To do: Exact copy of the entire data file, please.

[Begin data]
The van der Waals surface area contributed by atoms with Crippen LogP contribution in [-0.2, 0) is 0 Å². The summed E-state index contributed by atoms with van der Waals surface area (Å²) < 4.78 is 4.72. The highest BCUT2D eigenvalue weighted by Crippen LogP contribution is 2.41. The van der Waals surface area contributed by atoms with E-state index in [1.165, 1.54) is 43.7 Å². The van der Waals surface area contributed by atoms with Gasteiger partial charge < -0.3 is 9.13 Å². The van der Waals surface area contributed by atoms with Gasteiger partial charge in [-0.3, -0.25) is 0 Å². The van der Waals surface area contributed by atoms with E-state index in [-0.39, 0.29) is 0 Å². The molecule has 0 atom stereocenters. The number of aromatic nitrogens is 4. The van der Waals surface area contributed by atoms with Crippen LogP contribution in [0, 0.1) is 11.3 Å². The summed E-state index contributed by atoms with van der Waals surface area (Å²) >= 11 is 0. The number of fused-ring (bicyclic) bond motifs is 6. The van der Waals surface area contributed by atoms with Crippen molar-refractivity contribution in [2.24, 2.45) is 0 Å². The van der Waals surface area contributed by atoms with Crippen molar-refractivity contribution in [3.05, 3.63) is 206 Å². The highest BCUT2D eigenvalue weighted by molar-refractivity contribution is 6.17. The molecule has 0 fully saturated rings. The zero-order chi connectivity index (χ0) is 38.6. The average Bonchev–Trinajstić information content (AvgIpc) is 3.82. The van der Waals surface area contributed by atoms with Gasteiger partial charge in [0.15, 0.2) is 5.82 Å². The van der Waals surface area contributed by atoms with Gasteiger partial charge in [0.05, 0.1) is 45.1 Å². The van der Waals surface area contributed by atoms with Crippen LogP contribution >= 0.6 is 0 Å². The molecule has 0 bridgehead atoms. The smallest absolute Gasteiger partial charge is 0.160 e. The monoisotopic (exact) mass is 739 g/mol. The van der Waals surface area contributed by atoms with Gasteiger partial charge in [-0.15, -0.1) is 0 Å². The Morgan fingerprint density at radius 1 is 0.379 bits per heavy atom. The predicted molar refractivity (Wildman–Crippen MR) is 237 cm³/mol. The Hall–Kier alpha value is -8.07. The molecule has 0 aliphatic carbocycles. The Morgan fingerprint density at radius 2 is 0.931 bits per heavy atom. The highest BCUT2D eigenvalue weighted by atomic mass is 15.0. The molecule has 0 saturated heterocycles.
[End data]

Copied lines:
The van der Waals surface area contributed by atoms with Crippen LogP contribution in [-0.2, 0) is 0 Å². The summed E-state index contributed by atoms with van der Waals surface area (Å²) < 4.78 is 4.72. The highest BCUT2D eigenvalue weighted by Crippen LogP contribution is 2.41. The van der Waals surface area contributed by atoms with E-state index in [1.165, 1.54) is 43.7 Å². The van der Waals surface area contributed by atoms with Gasteiger partial charge < -0.3 is 9.13 Å². The van der Waals surface area contributed by atoms with Gasteiger partial charge in [-0.3, -0.25) is 0 Å². The van der Waals surface area contributed by atoms with E-state index in [-0.39, 0.29) is 0 Å². The molecule has 0 atom stereocenters. The number of aromatic nitrogens is 4. The van der Waals surface area contributed by atoms with Crippen LogP contribution in [0, 0.1) is 11.3 Å². The summed E-state index contributed by atoms with van der Waals surface area (Å²) >= 11 is 0. The number of fused-ring (bicyclic) bond motifs is 6. The van der Waals surface area contributed by atoms with Crippen molar-refractivity contribution in [2.24, 2.45) is 0 Å². The van der Waals surface area contributed by atoms with Crippen molar-refractivity contribution in [3.05, 3.63) is 206 Å². The highest BCUT2D eigenvalue weighted by molar-refractivity contribution is 6.17. The molecule has 0 fully saturated rings. The zero-order chi connectivity index (χ0) is 38.6. The average Bonchev–Trinajstić information content (AvgIpc) is 3.82. The van der Waals surface area contributed by atoms with Gasteiger partial charge in [0.15, 0.2) is 5.82 Å². The van der Waals surface area contributed by atoms with Gasteiger partial charge in [0.05, 0.1) is 45.1 Å². The van der Waals surface area contributed by atoms with Crippen LogP contribution >= 0.6 is 0 Å². The molecule has 0 bridgehead atoms. The smallest absolute Gasteiger partial charge is 0.160 e. The monoisotopic (exact) mass is 739 g/mol. The van der Waals surface area contributed by atoms with Gasteiger partial charge in [-0.15, -0.1) is 0 Å². The Morgan fingerprint density at radius 1 is 0.379 bits per heavy atom. The predicted molar refractivity (Wildman–Crippen MR) is 237 cm³/mol. The Hall–Kier alpha value is -8.07. The molecule has 0 aliphatic carbocycles. The Morgan fingerprint density at radius 2 is 0.931 bits per heavy atom. The highest BCUT2D eigenvalue weighted by atomic mass is 15.0. The molecule has 0 saturated heterocycles.